[Taxacom] taxonomy, migration, and longevity

alan seegert zemmo at yahoo.com
Sun Sep 25 22:42:51 CDT 2011

Might want to come back as a raven, then. 

From: Kenneth Kinman <kennethkinman at webtv.net>
To: taxacom at mailman.nhm.ku.edu
Sent: Sunday, September 25, 2011 7:33 PM
Subject: [Taxacom] taxonomy, migration, and longevity

Dear All,
       I really enjoy this time of year when so many migrations are in
full swing.  Monarch butterflies, robins, sparrows, and hummingbirds
have been flying through for weeks now, and entering that time when
cranes and other waterfowl join them in a frenzy of southward movement.      
      However, such North American migrations (which are well-studied)
may be just the tip of the iceberg of migration research.  For instance
the migration of dragonflies from India to Africa, only discovered in
recent years (at least by science) is truly amazing in its length and
that so much of it occurs over open ocean (see weblink below for one
article).  Even monarch butterfly migration seems relatively easy in
comparison.  It is also interesting that some birds (which feed on
dragonflies) seem to follow the dragonflies as they fly across the
Indian Ocean.  Sort of like little packets of protein-rich snacks flying
along with them.        
      Perhaps even more extraordinary than the lengths of those
migrations is that they continue without much in the way of human
conservation efforts (at least so far).  This is in contrast to very
intense conservation efforts to protect certain migrators in North
America.  Could many of the species of hummingbirds migrating through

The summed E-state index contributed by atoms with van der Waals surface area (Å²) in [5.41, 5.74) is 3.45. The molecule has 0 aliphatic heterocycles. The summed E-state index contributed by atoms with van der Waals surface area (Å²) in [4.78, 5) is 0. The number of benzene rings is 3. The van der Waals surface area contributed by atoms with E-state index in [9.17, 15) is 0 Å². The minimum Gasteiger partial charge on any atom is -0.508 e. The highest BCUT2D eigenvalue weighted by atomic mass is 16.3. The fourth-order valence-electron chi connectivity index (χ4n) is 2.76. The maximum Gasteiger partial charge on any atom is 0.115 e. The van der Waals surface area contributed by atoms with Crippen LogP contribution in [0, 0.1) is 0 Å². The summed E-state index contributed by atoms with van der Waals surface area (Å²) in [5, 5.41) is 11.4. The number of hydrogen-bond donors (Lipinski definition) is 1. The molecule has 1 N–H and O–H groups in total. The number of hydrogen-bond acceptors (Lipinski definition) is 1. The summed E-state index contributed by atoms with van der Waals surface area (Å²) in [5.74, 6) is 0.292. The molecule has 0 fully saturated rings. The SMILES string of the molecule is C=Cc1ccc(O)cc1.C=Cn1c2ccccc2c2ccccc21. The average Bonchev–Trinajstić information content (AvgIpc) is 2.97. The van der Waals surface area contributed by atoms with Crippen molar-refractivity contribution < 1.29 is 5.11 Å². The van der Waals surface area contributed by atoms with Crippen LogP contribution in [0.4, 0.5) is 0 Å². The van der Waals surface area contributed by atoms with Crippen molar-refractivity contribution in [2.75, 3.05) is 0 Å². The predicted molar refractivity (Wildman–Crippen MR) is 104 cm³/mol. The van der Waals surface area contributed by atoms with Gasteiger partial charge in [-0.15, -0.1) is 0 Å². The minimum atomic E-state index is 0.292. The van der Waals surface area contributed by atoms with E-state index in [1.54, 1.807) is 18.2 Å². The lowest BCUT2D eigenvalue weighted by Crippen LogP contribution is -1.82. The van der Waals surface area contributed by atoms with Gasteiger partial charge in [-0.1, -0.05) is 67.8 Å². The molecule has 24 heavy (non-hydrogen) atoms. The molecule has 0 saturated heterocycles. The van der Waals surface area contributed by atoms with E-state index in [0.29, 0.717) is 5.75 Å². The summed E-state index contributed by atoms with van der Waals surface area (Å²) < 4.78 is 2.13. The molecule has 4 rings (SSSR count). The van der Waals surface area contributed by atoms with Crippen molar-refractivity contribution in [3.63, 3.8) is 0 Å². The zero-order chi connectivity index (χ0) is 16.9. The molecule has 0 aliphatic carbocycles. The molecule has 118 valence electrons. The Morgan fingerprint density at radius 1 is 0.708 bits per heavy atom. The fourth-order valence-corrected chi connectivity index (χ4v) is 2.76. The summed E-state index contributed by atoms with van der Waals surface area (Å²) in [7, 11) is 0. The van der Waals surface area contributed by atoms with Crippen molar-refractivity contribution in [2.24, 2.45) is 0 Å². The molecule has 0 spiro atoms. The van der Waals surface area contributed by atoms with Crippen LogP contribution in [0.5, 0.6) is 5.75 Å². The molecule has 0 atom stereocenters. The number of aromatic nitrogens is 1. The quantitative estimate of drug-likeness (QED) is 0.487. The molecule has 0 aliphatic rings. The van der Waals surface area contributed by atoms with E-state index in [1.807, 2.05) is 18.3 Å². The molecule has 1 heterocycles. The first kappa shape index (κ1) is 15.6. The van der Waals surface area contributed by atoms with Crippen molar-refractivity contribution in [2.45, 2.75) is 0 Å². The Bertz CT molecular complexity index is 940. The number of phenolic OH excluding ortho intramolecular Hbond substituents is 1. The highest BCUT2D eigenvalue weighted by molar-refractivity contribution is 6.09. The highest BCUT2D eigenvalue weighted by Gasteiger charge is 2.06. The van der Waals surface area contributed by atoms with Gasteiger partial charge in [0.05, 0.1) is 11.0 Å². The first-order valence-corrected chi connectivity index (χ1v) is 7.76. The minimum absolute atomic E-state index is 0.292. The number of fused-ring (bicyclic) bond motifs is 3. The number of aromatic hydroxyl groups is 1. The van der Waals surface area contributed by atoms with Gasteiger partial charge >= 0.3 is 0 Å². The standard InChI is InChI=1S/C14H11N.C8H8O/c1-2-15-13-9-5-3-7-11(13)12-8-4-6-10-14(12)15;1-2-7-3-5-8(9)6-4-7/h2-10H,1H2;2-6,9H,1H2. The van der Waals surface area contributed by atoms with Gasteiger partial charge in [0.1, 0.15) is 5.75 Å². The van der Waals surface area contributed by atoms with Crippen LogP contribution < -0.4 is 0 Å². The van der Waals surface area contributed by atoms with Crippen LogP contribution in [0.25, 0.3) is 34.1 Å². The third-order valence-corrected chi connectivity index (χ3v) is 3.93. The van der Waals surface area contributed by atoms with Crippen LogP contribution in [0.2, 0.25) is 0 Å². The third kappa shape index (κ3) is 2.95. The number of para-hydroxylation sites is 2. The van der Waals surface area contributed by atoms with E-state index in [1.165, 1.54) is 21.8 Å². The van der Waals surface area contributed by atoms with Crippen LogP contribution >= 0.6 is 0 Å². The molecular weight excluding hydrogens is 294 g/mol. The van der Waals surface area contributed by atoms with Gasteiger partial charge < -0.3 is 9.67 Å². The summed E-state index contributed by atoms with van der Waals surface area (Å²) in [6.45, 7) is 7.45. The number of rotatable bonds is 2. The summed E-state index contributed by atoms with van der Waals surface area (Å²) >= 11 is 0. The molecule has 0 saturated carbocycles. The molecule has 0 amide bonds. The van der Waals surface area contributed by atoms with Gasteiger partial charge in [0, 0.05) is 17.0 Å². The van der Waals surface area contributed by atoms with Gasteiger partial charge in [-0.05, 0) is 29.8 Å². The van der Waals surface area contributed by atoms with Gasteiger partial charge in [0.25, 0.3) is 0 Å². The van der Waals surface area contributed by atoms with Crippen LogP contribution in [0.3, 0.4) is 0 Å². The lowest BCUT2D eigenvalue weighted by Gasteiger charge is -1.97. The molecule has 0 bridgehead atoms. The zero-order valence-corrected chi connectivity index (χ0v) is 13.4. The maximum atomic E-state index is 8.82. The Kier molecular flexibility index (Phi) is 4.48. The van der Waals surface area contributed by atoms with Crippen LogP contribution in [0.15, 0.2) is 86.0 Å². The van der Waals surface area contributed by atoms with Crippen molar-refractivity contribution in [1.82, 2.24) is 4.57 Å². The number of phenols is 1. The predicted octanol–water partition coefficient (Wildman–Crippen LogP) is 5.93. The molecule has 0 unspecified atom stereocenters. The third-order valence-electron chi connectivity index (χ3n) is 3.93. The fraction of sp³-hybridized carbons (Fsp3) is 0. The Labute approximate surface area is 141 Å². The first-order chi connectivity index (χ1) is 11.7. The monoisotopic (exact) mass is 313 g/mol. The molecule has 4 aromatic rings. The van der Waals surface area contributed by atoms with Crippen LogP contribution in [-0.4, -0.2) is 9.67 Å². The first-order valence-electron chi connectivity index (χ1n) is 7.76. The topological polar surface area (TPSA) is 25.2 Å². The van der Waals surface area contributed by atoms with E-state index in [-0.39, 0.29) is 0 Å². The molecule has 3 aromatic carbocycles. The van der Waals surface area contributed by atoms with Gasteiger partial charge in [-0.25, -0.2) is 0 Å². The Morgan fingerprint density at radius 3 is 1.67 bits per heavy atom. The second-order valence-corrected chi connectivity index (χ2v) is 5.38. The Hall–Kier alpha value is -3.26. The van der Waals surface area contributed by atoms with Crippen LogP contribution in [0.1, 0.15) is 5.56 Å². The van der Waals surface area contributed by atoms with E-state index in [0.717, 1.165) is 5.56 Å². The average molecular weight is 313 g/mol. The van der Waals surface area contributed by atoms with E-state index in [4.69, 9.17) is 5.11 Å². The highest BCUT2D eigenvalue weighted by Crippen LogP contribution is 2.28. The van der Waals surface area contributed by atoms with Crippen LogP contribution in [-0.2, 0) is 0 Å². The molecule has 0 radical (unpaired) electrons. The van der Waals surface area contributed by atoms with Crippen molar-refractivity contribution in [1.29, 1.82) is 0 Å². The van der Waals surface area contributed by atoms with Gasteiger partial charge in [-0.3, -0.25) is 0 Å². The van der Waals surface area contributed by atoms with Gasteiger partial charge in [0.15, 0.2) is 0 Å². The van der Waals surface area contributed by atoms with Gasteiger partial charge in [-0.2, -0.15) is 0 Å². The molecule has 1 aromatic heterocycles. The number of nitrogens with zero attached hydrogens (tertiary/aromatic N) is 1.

North America have maintained their numbers (without flower gardens and
nectar-feeders maintained by large numbers of gardeners and bird
watchers) in spite of the negative impacts of climate change and
environmental degradation?  And whooping cranes survive today only
because of intense conservation efforts over many decades.  On the other
hand, not much chance that an imperiled dragonfly would get the
attention here that is paid to cranes, hummingbirds, or monarch
        -------Ken Kinman    

P.S.  Given the energy requirements of monarch butterfly migration, it
does not surprise me that they have such short life spans.  However, it
does surprise me that hummingbirds average 3-5 years and even live as
long as 12 years, given their small size and extremely intense energy
requirements (do any tiny rodents or shrews fare so well in longevity?).
Bears have it easy in comparison, given their large size and usually
only going into torpor once per year.  Many hummingbirds have to go into
torpor night after night after night, and they have to compete with
other hummingbirds over food resources during the day.  Combined with
migration pressures, they have a very tough time of it compared with
bears (which tend to migrate less and have a greater range of food
resources, except for pandas which are heavily dependent on bamboo).
Anyway, if I am to be reincarnated as an animal, I think I want to be a
generalist omnivore that does not need to migrate very far).  :-)  


Taxacom Mailing List
Taxacom at mailman.nhm.ku.edu

The Taxacom archive going back to 1992 may be searched with either of these methods:

(1) by visiting http://taxacom.markmail.org

(2) a Google search specified as:  site:mailman.nhm.ku.edu/pipermail/taxacom  your search terms here

More information about the Taxacom mailing list